While authors have successfully used free promotions to sell other books or to gain temporary exposure on bestseller lists (see Let’s Get Visible for more on that), I really wanted to find a way to offer at least a few of my books in a “pay what you want” model that relies on collecting email addresses as the primary form of payment.

That model existed—it just didn’t offer eBooks.

Read the Rest at www.janefriedman.com. 

Publishing a Book Is Not NEAT

book publishing is hard

 

In case you were wondering, publishing a book is not “neat” in any sense of the word.

Writing a book is messy.

Writing a book is demanding.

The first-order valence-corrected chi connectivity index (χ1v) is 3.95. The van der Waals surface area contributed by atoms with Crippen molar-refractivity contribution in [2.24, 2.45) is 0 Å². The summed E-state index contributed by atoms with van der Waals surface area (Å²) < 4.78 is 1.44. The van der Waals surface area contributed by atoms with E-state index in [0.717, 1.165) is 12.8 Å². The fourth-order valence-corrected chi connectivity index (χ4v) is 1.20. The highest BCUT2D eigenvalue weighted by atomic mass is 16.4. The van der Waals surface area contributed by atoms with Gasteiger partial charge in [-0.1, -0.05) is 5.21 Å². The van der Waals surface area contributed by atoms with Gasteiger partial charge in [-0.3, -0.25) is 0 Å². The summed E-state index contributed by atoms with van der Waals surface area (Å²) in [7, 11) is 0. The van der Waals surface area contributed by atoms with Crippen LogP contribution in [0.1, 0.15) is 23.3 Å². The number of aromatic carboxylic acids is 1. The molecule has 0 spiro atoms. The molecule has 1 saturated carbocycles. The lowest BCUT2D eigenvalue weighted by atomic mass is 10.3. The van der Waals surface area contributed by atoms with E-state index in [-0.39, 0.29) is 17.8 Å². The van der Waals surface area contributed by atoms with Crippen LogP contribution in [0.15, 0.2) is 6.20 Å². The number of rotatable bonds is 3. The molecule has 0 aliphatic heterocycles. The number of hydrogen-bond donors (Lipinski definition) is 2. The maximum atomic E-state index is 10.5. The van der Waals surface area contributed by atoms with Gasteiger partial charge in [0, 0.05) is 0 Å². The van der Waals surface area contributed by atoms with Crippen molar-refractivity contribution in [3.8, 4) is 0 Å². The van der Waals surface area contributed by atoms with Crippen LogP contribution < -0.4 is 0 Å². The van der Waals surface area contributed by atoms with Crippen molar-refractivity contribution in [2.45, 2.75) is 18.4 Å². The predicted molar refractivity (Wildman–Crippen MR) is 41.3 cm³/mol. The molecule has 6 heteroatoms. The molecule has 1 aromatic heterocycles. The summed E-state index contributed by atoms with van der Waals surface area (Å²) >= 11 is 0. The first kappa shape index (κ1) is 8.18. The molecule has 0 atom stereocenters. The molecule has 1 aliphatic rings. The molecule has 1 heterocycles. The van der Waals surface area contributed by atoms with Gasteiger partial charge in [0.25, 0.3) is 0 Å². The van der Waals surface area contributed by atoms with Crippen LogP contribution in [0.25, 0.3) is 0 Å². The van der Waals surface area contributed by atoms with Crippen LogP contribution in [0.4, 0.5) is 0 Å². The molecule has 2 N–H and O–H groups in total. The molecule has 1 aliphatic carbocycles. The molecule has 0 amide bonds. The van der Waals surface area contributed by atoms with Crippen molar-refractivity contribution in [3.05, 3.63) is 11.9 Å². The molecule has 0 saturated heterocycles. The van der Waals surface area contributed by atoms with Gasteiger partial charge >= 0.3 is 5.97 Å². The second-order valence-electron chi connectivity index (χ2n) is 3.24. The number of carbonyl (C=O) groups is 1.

Writing a book is heartbreaking.

Writing a book demands sacrifices of yourself and everyone close to you.

Writing a book will drain you, punch you in the gut, and then kick you while you’re down.

When you finally hold that book in your hands after years of fighting, chopping, and spilling your heart onto the page, it will be surreal. It will be amazing. You’ll also think something like, “Well, it’s about damn time.” And then you’ll go take a nap or collapse onto the couch to sob a little… and then take a nap.

I outlined my publishing journey in my book A Path to Publishing (download the whole book for free), and the most common response I hear from readers is despair. When I walk new authors through the book marketing process, many of them just want to crawl into the fetal position.

And I haven’t even mentioned the absolute worst part of book publishing. And no, it’s not a bad review.

The worst part about publishing is the staggering indifference of most readers to your work.